Note: This post was updated in November 2020 with information on WebPack 5.
As an outsource web development company, the EGO team often takes on web projects based on ASP.NET Core, webpack, and React. In this post, we share an internal crib been used to set them up.
Stuff that you need to start development:
For creating ASP.net core you need to install all this stuff first.
To create a new project, open terminal or console and type:
To navigate to this folder click File — Open Folder. And then select folder where you project was created.
After you navigate to a folder, open a terminal at the top panel and type:
This will launch your app and you will have this at terminal:
Adding MVC stuff to use it for some basic View
After this, we need to create a controller for our page. In our case it’s Home. On the root folder — create Controllers folder and there create the file — HomeController.cs. Here is the code for the controller:
After this create Views folder, with subfolder Home and Index.cshtml in it. Here is the code for this file:
Your project structure should be like this now:
Now just restart a website via dotnet run to take a look if everything is OK.
In this folder create two files: app.js...
Now we need to update our View with this code, adding references to our .js files:
Now your project structure should look like this:
Try to reload our View in the browser and open Developers Console. You will see this error:
This is because message.js is coming after app.js. Just swop the order and all will be ok.
First, let’s export the message function from the message.js file. Update your message.js file:
Now import the message function into your app.js file:
And then update your View:
Installing Webpack and setting it up
Create the package.json file in the root folder with this code:
Open a terminal and install webpack via this command:
Now your package.json file looks like the following:
Create the webpack.config.js file in the root folder with this code:
As you can see above, we are giving Webpack the entry point, which is our app.js file. As well as telling it where to output the bundled file.
After that, you will see a new file under /wwwroot/dist/ folder. Update your View with this:
instead of the old script row.
UPDATE. In October 2020, webpack 5 was released. It’s an update so major that its creators warn migrating might fail, so you can either join the first one to try it (and send your feedback) or wait until the first major bugs are fixed.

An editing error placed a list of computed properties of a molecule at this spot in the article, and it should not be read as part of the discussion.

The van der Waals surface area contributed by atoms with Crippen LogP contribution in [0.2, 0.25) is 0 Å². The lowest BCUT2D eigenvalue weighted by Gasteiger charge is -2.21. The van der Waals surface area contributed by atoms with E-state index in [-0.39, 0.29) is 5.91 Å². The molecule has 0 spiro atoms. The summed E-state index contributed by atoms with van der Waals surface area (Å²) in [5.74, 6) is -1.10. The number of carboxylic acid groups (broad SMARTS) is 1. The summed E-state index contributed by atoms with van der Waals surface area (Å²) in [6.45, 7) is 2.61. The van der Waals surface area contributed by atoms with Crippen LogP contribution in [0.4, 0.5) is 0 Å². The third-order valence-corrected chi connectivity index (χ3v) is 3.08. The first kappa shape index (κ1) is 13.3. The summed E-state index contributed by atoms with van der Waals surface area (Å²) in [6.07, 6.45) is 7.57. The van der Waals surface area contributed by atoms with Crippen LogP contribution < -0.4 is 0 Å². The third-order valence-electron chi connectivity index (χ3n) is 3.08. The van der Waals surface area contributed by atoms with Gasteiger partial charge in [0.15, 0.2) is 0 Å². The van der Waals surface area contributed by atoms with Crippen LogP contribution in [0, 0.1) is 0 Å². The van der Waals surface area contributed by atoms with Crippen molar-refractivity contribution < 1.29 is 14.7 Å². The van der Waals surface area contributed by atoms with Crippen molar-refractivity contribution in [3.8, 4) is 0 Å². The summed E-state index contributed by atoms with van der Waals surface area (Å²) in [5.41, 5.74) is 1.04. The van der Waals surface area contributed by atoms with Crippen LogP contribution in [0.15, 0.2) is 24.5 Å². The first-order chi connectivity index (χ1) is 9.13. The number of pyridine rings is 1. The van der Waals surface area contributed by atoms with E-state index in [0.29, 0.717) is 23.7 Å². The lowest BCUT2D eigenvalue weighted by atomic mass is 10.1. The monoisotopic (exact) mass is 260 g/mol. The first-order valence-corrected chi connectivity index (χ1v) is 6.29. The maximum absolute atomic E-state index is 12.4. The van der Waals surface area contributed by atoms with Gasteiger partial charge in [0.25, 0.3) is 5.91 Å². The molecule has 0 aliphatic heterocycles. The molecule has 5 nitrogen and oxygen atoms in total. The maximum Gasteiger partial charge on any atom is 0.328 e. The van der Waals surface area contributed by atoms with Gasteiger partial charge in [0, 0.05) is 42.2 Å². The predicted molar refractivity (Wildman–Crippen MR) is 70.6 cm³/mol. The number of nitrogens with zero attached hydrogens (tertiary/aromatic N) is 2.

The v4->v5 upgrade procedure alsorequires preparation. That’s because some of the defaults were revised (like the new optimization.innerGraph option enabled by default) and optimizations like caching and improved code generation were introduced. Also, the minimum supported Node.js version for webpack 5 is now 10.13.0 (LTS).
Our website application development company suggests staying with webpack 4 if there’s no specific urge for an update. Or you can hire app developers with relevant experience to take advantage of webpack 5 with minimum risks.
ES6 and Babel stuff
Let’s add some ES6 features to our web application. Update the message.js file to use literals.
Then, run this command: npm run build, to re-run webpack and re-generate bundle. But for the IE browser, for example, we have the problem now. It doesn’t understand literals. So you need to use Babel plugin, here is how to do it with npm:
Update webpack with Babel using the next code and rebuild the app:
Now everything should work as intended.
HMR aka Hot Module Replacement — auto update stuff, coming from webpack
Open the launch.json file and edit this row:
Install client-side packages for hot module reloading via this command:
Now you need to update Startup.cs file:
And change the webpack config as shown below:
Finally, update your app.js:
Adding React to our project
First, let’s install React:
Then install the Babel preset:
Now we can update our message component with React stuff:
After this, we need to update our app.js file with this code. So the React component can now be rendered to DOM:
Now debug the app and you will see, that everything works:
You can find the used source code at this repo.
Hope you’ll find this guide helpful. Best of luck in your future projects!